Reva and I sit surrounded by boxes full of clothes, shoes, make-up, sheets, and miscellaneous items such as wind chimes, incense, CDs, a blood pressure monitor, and a couple of dolls with eyes so blue they look like marbles. It might be the stock room in a Family Dollar Store instead of someone’s living room.
Reva is wearing a faded nightgown even though it is the middle of the afternoon, and I am wearing a pair of hot-pink pedal pushers and a white blouse with a prim lace collar from the ’50s that I dug out from one of the boxes. I have been having my own private fashion show from these boxes, and I prance back and forth in front of a broken mirror with each new outfit.
“I’m thinking of having a yard sale,” says Reva, flicking the ashes of her cigarette into the already overflowing ashtray.
“Right,” I say, taking a sip of vodka. “And I’m thinking about going to treatment right after I return from my vacation on Mars.”
Our eyes meet and we laugh, but there is a trace of despair in our laughter, as we have both been promising ourselves to do these things for months, without either one of us making a single step toward our goals.
Despite all the chaos inside the house, Reva and her family have become a kind of sanctuary for me. Reva and I have a bond with one another that runs deep and we sometimes have conversations without words—through gestures and long, soulful looks. There are moments when we just burst into laughter without knowing why.
Though we grew up in the same rural town in Middle Tennessee, our circumstances couldn’t have been more different. Whereas I only had to point at some shiny, useless object and say “mine” for my parents to buy it for me, Reva’s family barely had enough food, with her mother having to walk 4 miles each morning to catch a ride to the shirt factory she worked at 30 miles away.
“She used to stop at the little store along the way and buy a piece of chocolate,” Reva say. “A small part of it she would eat on her journey, the rest she would save for us kids when she got home.”
I marvel at the love and devotion behind the sacrifice of such an act.
“So your mother walked 4 miles in the morning along highway 127 and then again at night, probably in the dark. Eight Miles a day.”
I shake my head in wonder, remembering with shame my whining and complaining when the bus was 10 minutes late. We are a spoiled generation.
“It was a big deal for us to get one Coke,” Reva says, “which we would share and it was such a treat.”
She pushes her long hair out of her eyes. Reva is quite beautiful, with creamy skin, high cheekbones, and the forthright manner and Southern drawl of an Appalachian woman. It is her simplicity that I find so appealing, without even a trace of affectation.
“When I was a little girl,” she says, “there was an old man up at the Kayo service station who used to give me little toys from Cracker Jack boxes. That old man put light in my world because there wasn’t much at home. He would see me coming up the hill, all excited to get my treat, but once in a while he would tease me.
“‘Little Doll,’ he would say, putting me on his knee. ‘I’ve got some bad news.’ My heart would sink. ‘The treat fairy didn’t make it in today.’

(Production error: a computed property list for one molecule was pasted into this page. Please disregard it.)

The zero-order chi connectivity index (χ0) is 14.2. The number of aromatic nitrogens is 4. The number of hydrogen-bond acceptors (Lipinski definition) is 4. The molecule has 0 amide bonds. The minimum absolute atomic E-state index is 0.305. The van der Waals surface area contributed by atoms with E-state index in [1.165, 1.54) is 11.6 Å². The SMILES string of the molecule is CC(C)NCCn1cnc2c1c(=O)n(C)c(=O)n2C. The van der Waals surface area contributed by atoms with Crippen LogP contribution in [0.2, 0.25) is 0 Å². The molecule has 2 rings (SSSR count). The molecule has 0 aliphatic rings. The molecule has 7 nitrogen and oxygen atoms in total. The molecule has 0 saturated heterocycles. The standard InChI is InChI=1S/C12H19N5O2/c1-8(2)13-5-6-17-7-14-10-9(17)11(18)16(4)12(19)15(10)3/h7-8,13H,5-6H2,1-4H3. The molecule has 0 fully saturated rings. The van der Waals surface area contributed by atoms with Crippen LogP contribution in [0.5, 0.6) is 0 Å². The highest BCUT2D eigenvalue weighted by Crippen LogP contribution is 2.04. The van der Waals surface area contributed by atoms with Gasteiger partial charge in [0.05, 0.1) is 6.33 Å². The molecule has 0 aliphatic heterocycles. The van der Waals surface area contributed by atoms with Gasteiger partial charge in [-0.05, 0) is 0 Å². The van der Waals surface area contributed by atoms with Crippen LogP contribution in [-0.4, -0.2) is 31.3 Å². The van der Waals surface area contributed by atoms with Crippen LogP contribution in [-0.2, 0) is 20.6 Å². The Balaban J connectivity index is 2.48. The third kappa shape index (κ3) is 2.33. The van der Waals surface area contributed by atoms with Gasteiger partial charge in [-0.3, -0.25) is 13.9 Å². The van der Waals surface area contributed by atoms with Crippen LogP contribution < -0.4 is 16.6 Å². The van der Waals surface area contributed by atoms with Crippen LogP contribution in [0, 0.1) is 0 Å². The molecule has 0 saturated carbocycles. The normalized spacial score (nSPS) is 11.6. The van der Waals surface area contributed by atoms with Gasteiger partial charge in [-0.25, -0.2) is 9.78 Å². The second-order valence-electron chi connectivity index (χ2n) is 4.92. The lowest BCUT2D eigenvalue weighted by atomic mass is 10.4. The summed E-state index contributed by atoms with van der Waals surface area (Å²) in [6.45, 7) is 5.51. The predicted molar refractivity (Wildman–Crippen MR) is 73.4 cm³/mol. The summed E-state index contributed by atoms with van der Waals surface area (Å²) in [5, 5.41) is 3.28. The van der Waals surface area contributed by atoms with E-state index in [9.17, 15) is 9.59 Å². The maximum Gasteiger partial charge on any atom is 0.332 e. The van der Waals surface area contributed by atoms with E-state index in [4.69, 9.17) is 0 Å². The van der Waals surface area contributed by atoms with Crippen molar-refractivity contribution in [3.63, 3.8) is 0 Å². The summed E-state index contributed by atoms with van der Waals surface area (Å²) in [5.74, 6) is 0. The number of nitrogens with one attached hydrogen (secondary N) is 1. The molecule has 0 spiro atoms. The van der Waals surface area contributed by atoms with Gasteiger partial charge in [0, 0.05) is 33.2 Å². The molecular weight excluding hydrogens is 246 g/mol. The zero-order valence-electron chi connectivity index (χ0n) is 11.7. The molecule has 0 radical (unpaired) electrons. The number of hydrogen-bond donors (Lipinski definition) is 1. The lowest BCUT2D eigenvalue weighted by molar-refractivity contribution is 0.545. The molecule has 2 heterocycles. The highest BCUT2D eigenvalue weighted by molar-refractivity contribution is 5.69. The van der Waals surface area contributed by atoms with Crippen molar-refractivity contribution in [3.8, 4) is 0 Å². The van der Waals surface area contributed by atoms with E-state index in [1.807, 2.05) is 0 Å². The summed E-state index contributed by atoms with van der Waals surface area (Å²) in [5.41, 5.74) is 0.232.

“‘Oh, that’s okay,’ I’d say, my heart breaking.
“Then all at once he’d take something from behind his back and give it to me. A caramel, a Reese’s Cup, or maybe a miniature ballerina dressed in pink from out of a Cracker Jack box—and my heart would soar. On rare occasions I’d sneak one of the candies, but mostly I saved them in a Mason jar to share with my brothers and sisters for their birthdays.
“‘You’ll always be my little doll, no matter how tall you grow,’ he said.
“‘Promise?’ I asked.
“‘You know it,’ he said, after which I would skip happily home.”
Home was not always a happy place for Reva and her siblings. A veteran of World War II, Reva’s father suffered from post-traumatic stress disorder. At that time, not much was known about PTSD, so he dealt with his emotional anguish the best way he knew how. He drank. He also ran a still with drive-through service.
Unfortunately, like many people who drink excessively, her father would sometimes go into violent rages, which would wreak havoc on the family.
When Reva was 10, her mother delivered a boy that was stillborn. “They didn’t have the money to have a proper burial, so Daddy took the baby out in the woods and buried him there. He never told anyone where he buried him but it affected him and he sometimes cried in the night over it,” she says.
When Reva was 12 she was raped. “When I tried to tell the sheriff he just laughed,” she says. “He and his deputies had a great time over this, so I went home, got into Daddy’s moonshine and got drunk. When my brother got home, he beat me to a pulp for being drunk. So I never mentioned it again until now.”
Despite the hardships of her life, Reva remembers the good times they had, too. “We used to hop freight trains and ride them as far as they went, then come back home,” she says, smiling at the memory. “It was great fun. And then we would jump on an old tire and ride down Duck River.”
It’s wonderful to see Reva’s smile—like a rainbow rising up out of a dark forest. And her ability to remember the good things from out of the bad is a lesson we could all benefit from. I glance at the clock and see that it is almost time for my bus.
It is getting dark and I must run to catch the bus. As I go through the woods and on to Springdale Street, I hear Reva call out to me: “Get to bed early!”
“Why?” I ask.
“We’ve got to get up early, have that yard sale, and get you into treatment.”
I laugh and feel utter joy and abandon, for suddenly I am 10 years old again and have a best friend that was made just for me.
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